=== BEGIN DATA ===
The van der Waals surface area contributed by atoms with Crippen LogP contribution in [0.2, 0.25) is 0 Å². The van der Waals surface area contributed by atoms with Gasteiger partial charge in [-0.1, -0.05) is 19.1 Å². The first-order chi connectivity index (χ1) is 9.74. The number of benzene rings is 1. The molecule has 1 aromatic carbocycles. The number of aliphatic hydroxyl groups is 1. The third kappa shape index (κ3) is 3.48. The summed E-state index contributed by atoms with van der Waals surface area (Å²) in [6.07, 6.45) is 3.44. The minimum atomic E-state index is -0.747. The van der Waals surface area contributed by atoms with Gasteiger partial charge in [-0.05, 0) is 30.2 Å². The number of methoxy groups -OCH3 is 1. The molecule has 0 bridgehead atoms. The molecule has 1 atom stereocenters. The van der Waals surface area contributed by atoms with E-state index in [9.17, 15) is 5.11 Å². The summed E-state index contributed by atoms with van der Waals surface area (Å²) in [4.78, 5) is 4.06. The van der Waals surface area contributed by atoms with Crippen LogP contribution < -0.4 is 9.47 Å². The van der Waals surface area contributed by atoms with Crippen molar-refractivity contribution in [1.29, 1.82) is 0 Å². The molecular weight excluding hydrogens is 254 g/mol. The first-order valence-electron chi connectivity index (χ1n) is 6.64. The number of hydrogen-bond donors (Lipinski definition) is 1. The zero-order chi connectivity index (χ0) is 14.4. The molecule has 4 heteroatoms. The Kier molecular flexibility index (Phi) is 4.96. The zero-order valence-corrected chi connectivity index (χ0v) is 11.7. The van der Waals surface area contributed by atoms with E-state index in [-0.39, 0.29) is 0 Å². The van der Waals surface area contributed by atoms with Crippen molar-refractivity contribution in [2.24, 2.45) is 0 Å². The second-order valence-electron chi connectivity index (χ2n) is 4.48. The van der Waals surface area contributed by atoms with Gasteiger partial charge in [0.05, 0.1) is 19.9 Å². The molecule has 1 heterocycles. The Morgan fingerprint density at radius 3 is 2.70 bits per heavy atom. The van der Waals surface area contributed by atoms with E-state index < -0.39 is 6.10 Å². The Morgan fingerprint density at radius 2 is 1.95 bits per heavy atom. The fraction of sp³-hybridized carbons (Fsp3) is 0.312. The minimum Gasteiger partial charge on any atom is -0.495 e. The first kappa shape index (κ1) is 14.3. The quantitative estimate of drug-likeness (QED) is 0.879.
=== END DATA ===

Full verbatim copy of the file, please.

The van der Waals surface area contributed by atoms with Crippen LogP contribution in [0.2, 0.25) is 0 Å². The van der Waals surface area contributed by atoms with Gasteiger partial charge in [-0.1, -0.05) is 19.1 Å². The first-order chi connectivity index (χ1) is 9.74. The number of benzene rings is 1. The molecule has 1 aromatic carbocycles. The number of aliphatic hydroxyl groups is 1. The third kappa shape index (κ3) is 3.48. The summed E-state index contributed by atoms with van der Waals surface area (Å²) in [6.07, 6.45) is 3.44. The minimum atomic E-state index is -0.747. The van der Waals surface area contributed by atoms with Gasteiger partial charge in [-0.05, 0) is 30.2 Å². The number of methoxy groups -OCH3 is 1. The molecule has 0 bridgehead atoms. The molecule has 1 atom stereocenters. The van der Waals surface area contributed by atoms with E-state index in [9.17, 15) is 5.11 Å². The summed E-state index contributed by atoms with van der Waals surface area (Å²) in [4.78, 5) is 4.06. The van der Waals surface area contributed by atoms with Crippen LogP contribution < -0.4 is 9.47 Å². The van der Waals surface area contributed by atoms with Crippen molar-refractivity contribution in [1.29, 1.82) is 0 Å². The molecular weight excluding hydrogens is 254 g/mol. The first-order valence-electron chi connectivity index (χ1n) is 6.64. The number of hydrogen-bond donors (Lipinski definition) is 1. The zero-order chi connectivity index (χ0) is 14.4. The molecule has 4 heteroatoms. The Kier molecular flexibility index (Phi) is 4.96. The zero-order valence-corrected chi connectivity index (χ0v) is 11.7. The van der Waals surface area contributed by atoms with E-state index in [-0.39, 0.29) is 0 Å². The van der Waals surface area contributed by atoms with Crippen molar-refractivity contribution in [2.24, 2.45) is 0 Å². The second-order valence-electron chi connectivity index (χ2n) is 4.48. The van der Waals surface area contributed by atoms with Gasteiger partial charge in [0.05, 0.1) is 19.9 Å². The molecule has 1 heterocycles. The Morgan fingerprint density at radius 3 is 2.70 bits per heavy atom. The van der Waals surface area contributed by atoms with E-state index < -0.39 is 6.10 Å². The Morgan fingerprint density at radius 2 is 1.95 bits per heavy atom. The fraction of sp³-hybridized carbons (Fsp3) is 0.312. The minimum Gasteiger partial charge on any atom is -0.495 e. The first kappa shape index (κ1) is 14.3. The quantitative estimate of drug-likeness (QED) is 0.879.